It was in 2012 that Will Schwalbe published "The End of Your Life Book Club," a New York Times bestseller. That book was a chronicle of the two years he spent in a special relationship with his mother as she fought a losing battle with pancreatic cancer.
My 8-year-old daughter loves story songs. As the gatekeeper for the Spotify playlists, I like to sneak in a personal favorite from time to time, which is how we ended up listening to Bob Dylan’s haunting song "John Brown" on the way to Dairy Queen.
Late in "Moonglow," the latest novel from Michael Chabon, "Mike Chabon," the novel’s voice, is presented with a photo album by his mother, only to discover that four photos are missing from the album’s first page. That moment becomes a vindication of what has initially seemed a sort of rando…
Aurors have been chasing Grindelwald throughout Europe. Now, there’s an Obscura loose in 1926 New York City. And Newt Scamander, a magizoologist, is stepping off an ocean liner that has just passed the Statue of Liberty. A latch on Newt’s suitcase flicks open of its own accord. Newt whispers…
Last year, John Grisham gave us Sebastian Rudd in "Rogue Lawyer." Rudd was not the usual Grisham fish-out-of-water. He was aware, cynical and exasperating. And he was a formidable creation.
There’s a certain thrill of the find when you come upon a needed or hoped-for item at an arts and crafts market.
Jack Shay spent more than 10 years researching and writing his new book on the World War II POW camp at Fort McClellan. But in truth, it’s a place that has been with Shay for most of his life.
It’s been almost three decades since native Alabamian Winston Groom caught the public’s fancy with his deliriously whimsical novel "Forrest Gump," and over two decades since the equally fanciful film won over audiences and won Tom Hanks an Academy Award.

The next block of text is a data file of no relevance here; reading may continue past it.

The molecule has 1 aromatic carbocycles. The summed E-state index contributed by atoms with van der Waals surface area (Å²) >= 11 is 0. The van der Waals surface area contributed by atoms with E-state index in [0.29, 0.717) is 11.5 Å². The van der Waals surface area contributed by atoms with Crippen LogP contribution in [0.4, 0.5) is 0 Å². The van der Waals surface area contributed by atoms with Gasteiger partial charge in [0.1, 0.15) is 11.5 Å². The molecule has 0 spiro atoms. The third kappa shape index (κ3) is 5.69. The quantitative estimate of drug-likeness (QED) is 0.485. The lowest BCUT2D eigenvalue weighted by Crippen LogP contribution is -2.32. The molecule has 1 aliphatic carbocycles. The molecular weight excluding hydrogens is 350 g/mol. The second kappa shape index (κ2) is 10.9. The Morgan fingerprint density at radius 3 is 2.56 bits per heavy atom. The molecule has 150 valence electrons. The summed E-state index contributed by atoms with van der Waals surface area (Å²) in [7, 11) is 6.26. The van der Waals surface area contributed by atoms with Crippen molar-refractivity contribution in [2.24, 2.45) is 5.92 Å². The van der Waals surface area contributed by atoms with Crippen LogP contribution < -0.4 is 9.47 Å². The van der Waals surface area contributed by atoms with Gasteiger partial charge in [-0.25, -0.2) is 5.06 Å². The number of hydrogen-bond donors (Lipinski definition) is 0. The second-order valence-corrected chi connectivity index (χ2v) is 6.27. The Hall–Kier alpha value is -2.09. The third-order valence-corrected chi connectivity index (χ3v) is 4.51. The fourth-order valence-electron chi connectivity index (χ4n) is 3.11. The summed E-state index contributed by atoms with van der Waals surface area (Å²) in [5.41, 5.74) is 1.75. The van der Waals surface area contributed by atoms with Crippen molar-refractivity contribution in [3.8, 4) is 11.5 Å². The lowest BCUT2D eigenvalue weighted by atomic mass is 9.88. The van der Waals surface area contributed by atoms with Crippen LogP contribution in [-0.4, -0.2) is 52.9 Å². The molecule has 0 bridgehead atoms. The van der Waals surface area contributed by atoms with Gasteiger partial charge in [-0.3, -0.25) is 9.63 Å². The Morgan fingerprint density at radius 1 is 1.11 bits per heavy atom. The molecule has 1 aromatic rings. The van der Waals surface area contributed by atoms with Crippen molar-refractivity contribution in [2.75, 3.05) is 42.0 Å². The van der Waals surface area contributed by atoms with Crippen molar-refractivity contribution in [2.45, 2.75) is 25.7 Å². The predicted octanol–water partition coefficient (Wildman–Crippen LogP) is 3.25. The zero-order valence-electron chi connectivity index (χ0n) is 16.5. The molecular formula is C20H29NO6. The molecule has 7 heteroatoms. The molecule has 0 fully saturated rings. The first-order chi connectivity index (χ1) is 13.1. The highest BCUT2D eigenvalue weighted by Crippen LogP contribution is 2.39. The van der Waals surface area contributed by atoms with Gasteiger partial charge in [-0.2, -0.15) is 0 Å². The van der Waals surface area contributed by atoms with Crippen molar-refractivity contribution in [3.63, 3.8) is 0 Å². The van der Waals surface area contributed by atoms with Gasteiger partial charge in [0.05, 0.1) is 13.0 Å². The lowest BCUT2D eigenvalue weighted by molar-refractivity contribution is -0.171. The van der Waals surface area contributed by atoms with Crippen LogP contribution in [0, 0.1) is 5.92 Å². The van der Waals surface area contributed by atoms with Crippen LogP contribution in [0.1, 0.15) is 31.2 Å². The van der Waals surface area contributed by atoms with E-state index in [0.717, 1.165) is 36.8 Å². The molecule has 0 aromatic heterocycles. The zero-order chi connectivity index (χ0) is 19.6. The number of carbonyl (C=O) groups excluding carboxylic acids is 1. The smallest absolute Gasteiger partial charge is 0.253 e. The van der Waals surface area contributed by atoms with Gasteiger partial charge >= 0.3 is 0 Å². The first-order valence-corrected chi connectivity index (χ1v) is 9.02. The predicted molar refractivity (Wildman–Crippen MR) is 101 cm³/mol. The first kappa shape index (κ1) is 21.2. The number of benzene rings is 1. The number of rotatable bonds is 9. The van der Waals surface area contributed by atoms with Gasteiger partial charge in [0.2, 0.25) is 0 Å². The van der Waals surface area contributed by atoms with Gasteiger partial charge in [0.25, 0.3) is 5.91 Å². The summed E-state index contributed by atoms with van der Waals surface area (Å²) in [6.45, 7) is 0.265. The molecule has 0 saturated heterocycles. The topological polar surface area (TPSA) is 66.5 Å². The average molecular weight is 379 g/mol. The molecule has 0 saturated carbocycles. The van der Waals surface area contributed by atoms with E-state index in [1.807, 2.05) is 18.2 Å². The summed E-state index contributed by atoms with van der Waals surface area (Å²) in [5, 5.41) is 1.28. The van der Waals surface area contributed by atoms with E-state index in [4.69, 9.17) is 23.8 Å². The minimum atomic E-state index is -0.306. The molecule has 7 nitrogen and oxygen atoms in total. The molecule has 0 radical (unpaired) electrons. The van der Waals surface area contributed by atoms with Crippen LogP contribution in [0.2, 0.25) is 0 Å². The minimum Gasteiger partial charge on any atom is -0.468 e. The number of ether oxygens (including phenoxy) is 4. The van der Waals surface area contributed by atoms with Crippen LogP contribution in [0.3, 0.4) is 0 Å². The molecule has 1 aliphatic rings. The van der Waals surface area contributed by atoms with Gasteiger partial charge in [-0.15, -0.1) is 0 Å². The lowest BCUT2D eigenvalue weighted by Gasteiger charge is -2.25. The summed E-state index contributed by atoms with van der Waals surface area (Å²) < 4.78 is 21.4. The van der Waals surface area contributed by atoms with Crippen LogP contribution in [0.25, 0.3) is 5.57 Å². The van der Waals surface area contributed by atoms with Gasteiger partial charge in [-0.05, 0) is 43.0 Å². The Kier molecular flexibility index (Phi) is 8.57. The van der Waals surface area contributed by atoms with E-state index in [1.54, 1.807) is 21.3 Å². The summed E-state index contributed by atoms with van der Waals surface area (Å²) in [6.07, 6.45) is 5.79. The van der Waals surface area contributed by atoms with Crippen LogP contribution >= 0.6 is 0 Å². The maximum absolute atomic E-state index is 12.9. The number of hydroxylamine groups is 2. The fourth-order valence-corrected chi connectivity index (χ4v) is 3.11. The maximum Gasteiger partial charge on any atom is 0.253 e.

This new book for young readers, much like its often-delightful young heroine, has aspirations towards greatness. Pre-publication reviews have already cited Gertie Reece Foy as the "new" Ramona Quimby, the youngster at the heart of a book series begun a half-century ago (is that really possi…
One of the perks of being asked to review books is discovering a writer who’s been around for a while, but who has for some reason slipped past that big shelf of review books.
With the publication of "Girls in White Dresses," Jennifer Close established herself as the legacy for the sort of urban commentary that, say, Nora Ephron had been channeling for decades.
To say children's book author Roald Dahl had a way with words is like saying Violet Beauregarde occasionally chewed gum … don’t be such a vermicious knid.
There is a touch of darkness in "Heroes of the Frontier," but that darkness is pretty much mitigated by an unequivocally endearing trio of "heroes."
Although these images are just recorded moments of one man’s life — people, back roads, hand-painted signs — the overall effect is a rare study of the historic social conditions in the South of our youth.
Erik Axl Sund is the pen name of Swedish authors Jerker Eriksson and Håkan Axlander Sundquist. "The Crow Girl," just appearing in its first American edition, contains three novels originally published separately: "The Crow Girl" (2010), "The Hunger Fire" (2011) and "The Pythia’s Instructions…
The most moving aspect of “Harry Potter and the Cursed Child” is the care with which it concentrates on two generations: Harry, Ron and Hermione, now all parents, are one generation; their children are the other.
J.K. Rowling has managed to keep many of the plot details secret, but here are 10 things we know about "Harry Potter and the Cursed Child."
Irish novelist/playwright Samuel Beckett writes of a world absent of meaning at its core, a situation he faces with all manner of verbal and physical clowning. His characters talk — often a lot — in desperate attempts to fill the "absurd" silence that greets their questioning. They find them…
There seems to be a genre of new works set in what used to be thought of as bucolic Appalachia. True masters like Ron Rash chronicle a decidedly different Appalachia, however, one whose inhabitants seem to have become as exhausted as the landscape they so tenaciously cling to. In such a land…
Yaa Gyasi was born in Ghana and grew up in Huntsville. In fact, Alabama figures prominently in the last half of this debut novel, a sweeping account of a "new" people whose history and culture, Gyasi argues, begins in 18th-century Ghana and continues into present-day America.
In Clarke County, Miss., a few miles north of the tiny town of Shubuta, there stands a rusting, steel-framed bridge, long since closed to traffic, seemingly intentionally forgotten by time and the surrounding community.